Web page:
Hotel rooms stand at 68,000 and rising. Three sports complexes have sprouted in the past year alone. And with its airports and Beltway road systems in place, Washington and Baltimore already handle millions of tourists each year.
So what obstacle lies ahead for luring the Olympic Games to the region? An ingredient strangely foreign to cities existing less than 50 miles apart for close to two centuries: teamwork.
Much as in a sporting event, winning the right to play host to the 2012 Summer Olympic Games requires clearing political, financial and logistical hurdles, ranging from providing a supportive "sports culture" to corraling corporate backers.
But in the end, victory depends on the same elements it takes to win most contests: stamina and a relentless team effort to be the last bid standing.
"It's a contest, and it's a contest where you have to put up what you have to offer," said Billy Payne, the leader of Atlanta's winning bid for the 1996 Summer Games. "And when you make a proposal to the Olympic committee, you must do so as a total and complete universe."
Regional supporters wooing the Olympics acknowledge that Washington and Baltimore haven't always stood comfortably together.
Initially, the two cities sent individual bids for the 2012 Games. Talks to combine the bids began in the fall at the suggestion of Mary E. Junck, president of Times Mirror Co.'s eastern newspapers, which include The Sun; and Donald E. Graham, chairman of the Washington Post Co.
"Teamwork means forgetting the past," said Ioanna T. Morfessis, president and chief executive of the Greater Baltimore Alliance, a business group created in part to blend the two cities' economies. "The only way we're going to win is combining these efforts."
Many factors favor the Baltimore-Washington area's joint effort. The scheduled opening of the Ravens football stadium in Baltimore this year and the openings of Jack Kent Cooke Stadium in Prince George's County and the MCI Center in Washington last year give the region sufficient large-venue space.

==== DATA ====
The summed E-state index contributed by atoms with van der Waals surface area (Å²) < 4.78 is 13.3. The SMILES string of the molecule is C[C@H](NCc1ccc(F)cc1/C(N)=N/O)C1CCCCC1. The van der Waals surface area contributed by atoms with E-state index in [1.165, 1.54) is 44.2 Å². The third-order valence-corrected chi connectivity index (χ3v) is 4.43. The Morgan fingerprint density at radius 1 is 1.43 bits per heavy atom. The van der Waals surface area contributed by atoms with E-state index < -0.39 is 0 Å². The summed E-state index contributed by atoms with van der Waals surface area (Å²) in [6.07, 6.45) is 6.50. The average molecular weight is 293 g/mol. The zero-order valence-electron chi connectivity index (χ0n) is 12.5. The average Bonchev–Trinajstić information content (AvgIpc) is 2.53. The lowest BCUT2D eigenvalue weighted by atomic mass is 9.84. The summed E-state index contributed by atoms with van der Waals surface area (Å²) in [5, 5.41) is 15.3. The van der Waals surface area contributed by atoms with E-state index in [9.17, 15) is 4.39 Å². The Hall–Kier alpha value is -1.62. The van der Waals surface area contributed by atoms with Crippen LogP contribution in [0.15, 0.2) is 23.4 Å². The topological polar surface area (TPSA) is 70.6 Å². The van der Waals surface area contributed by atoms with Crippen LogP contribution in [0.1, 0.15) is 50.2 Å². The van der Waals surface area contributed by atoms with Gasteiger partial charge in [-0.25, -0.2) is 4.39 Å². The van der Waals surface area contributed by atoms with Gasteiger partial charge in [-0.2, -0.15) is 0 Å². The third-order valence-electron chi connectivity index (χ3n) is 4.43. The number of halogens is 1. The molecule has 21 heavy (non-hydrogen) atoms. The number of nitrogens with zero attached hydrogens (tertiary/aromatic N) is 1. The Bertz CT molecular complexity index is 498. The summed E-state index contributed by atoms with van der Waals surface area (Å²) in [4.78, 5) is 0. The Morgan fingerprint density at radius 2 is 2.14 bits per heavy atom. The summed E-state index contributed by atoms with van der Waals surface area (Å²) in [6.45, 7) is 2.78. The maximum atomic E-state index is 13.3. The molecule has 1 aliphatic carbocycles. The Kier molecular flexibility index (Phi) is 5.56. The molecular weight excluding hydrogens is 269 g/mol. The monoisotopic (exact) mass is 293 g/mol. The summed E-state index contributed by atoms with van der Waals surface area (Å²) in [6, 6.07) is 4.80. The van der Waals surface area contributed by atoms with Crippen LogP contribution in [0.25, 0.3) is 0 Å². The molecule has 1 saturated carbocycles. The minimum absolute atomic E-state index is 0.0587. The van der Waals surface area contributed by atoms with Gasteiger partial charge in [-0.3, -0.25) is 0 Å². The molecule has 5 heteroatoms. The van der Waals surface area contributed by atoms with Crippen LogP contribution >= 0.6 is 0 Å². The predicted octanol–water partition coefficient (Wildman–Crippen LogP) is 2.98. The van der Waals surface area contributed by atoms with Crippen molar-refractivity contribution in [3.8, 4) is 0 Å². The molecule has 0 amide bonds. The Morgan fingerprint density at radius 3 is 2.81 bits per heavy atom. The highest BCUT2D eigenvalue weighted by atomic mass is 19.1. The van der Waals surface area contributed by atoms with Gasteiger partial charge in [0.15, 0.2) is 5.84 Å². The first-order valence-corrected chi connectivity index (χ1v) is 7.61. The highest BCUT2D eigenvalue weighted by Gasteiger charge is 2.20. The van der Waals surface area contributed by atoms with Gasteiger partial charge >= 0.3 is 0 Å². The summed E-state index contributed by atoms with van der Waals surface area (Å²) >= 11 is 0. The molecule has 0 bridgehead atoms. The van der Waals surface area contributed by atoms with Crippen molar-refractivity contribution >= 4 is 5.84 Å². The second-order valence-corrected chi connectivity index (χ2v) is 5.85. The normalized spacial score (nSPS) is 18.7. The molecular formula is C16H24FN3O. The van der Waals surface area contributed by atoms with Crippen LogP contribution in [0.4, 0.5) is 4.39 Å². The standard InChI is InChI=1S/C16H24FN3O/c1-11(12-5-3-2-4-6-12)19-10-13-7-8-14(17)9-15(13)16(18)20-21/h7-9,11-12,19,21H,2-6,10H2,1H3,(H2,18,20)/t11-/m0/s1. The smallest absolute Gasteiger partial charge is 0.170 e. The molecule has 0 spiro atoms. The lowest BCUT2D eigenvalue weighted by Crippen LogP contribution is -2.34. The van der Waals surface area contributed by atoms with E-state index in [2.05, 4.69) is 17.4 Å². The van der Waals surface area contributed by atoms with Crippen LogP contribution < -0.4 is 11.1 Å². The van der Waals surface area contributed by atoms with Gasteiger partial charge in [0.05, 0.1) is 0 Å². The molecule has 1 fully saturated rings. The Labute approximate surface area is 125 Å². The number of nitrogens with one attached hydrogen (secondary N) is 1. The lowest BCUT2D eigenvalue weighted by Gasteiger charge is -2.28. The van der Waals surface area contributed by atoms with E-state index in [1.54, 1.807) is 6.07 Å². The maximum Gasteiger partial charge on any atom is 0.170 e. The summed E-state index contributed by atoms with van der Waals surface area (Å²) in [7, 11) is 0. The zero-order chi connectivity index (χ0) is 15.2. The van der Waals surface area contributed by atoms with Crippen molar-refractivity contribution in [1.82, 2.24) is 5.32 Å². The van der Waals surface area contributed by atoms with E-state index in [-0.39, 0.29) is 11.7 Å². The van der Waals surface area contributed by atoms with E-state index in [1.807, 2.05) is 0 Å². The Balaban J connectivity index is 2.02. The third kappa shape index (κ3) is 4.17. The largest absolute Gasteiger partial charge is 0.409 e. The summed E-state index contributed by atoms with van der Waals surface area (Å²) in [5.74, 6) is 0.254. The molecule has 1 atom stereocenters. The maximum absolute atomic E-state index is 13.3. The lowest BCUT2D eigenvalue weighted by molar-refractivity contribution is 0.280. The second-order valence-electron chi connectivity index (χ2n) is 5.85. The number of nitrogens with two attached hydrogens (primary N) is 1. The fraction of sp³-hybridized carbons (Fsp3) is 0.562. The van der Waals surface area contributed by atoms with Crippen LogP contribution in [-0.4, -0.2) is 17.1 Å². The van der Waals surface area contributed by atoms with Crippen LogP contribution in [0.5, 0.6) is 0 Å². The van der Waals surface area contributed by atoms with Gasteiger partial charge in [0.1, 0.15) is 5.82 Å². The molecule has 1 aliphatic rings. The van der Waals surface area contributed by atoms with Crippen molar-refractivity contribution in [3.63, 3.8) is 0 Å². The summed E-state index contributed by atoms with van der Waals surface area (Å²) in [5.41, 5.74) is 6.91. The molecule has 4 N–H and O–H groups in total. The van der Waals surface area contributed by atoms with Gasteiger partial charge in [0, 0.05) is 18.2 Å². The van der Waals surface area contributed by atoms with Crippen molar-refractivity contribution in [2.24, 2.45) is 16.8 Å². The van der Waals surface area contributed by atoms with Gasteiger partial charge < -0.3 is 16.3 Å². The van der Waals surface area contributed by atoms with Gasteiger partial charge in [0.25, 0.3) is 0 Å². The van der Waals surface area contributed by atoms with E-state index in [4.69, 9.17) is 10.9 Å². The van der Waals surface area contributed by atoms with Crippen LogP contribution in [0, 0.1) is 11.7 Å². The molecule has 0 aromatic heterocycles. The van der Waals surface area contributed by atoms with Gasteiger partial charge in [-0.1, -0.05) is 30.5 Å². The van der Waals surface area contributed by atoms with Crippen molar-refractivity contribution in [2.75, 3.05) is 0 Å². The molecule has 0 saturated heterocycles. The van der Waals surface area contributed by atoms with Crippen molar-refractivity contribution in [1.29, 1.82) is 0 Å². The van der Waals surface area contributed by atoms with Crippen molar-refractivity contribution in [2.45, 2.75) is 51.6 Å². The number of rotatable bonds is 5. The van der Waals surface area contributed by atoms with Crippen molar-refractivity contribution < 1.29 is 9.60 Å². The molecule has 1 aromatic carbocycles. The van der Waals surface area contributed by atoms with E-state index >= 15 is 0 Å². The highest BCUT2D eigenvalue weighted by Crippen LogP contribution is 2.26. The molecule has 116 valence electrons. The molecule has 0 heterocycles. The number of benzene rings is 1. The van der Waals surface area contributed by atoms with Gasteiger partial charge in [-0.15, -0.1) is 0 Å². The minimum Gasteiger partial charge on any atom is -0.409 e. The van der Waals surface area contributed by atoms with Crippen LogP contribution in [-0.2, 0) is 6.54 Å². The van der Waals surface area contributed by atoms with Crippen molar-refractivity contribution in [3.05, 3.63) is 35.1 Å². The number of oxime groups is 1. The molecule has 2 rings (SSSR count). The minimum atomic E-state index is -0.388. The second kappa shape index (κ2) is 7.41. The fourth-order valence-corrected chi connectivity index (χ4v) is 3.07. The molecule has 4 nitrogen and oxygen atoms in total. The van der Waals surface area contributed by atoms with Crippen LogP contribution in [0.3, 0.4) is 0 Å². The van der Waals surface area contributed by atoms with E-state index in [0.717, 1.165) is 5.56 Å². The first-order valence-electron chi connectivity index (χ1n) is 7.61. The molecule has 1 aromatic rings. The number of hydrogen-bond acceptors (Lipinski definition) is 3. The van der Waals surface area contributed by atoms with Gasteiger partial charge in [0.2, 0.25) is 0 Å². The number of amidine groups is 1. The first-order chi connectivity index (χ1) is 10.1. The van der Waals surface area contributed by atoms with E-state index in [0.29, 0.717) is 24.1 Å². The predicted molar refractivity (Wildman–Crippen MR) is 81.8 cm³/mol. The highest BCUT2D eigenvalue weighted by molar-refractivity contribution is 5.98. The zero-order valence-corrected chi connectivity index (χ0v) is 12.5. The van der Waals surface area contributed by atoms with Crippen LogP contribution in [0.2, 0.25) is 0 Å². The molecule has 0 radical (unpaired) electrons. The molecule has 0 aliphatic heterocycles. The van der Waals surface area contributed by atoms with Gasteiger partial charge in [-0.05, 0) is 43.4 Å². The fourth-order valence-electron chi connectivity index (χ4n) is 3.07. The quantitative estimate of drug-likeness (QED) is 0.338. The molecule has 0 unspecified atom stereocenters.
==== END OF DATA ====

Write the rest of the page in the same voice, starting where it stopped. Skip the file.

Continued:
The significant number of universities in the region should provide enough dormitory space to house athletes and offer more places to conduct sporting events. One key amenity regional organizers covet is high-speed rail service between the two cities so that visitors can shuttle back and forth to events.
Because the next three Summer Olympics will be held in other countries, Olympic organizers say the 2012 games will likely return to the United States, which provides greater financial backing and support from its Olympic committee than any other country.
Washington is enticing to Olympic organizers because it is the nation's capital and is in the East Coast television market, making network organization easier. Adding Baltimore with its stadiums and hotels to the mix strengthens the regional proposal, which can expect stiff competition.
Eight other U.S. cities -- Cincinnati; Houston; Los Angeles; New York City; San Francisco; Seattle; Tampa, Fla.; and Arlington, Texas -- will try to convince the U.S. Olympic Committee's 107 voting members that their regions have what it takes to play host to the Games.
Over the next two years, the cities must address 19 issues, from accommodations for athletes to air quality. The effort will require intense lobbying as well as wining and dining committee members across the nation.
Businesses along the Baltimore-Washington corridor are showing team commitment by raising half of the up to $12 million needed to make a solid bid. Among those who attended a regional meeting in Annapolis on Tuesday were executives from NationsBank; Mobil Oil of Fairfax, Va.; Baltimore's Legg-Mason; Bethesda's Host Marriott Corp.; and Bell Atlantic-Washington.
"That meeting was very historic for this area," said John Moag, chairman of the Maryland Stadium Authority, which has taken the lead in the dual-bid effort. "We have two disparate groups, and we're trying to get married. Together we stand; divided we fall."
The first win
If Washington and Baltimore are successful at home and win the U.S. committee's bid in 2002, it must repeat its performance, raising an estimated $20 million to $30 million to persuade 110 International Olympic Committee members, who will be lobbied by competing cities worldwide.
The International Olympic Committee will make its selection in 2005. Win that bid and one task remains: putting on the Games. Atlanta organizers spent about $1.5 billion two years ago.
"To make the bid is one thing," said Anita DeFrantz, vice president of the International Olympic Committee. "Putting on the Games is another arena."
Olympic bid history is littered with shattered plans. DeFrantz, who lives in Los Angeles, remembers her city once losing out to Detroit as the U.S. host city. Remember the Detroit Games? They never happened. And Denver once won the bid, only to rescind it after severe protest from residents who opposed the event.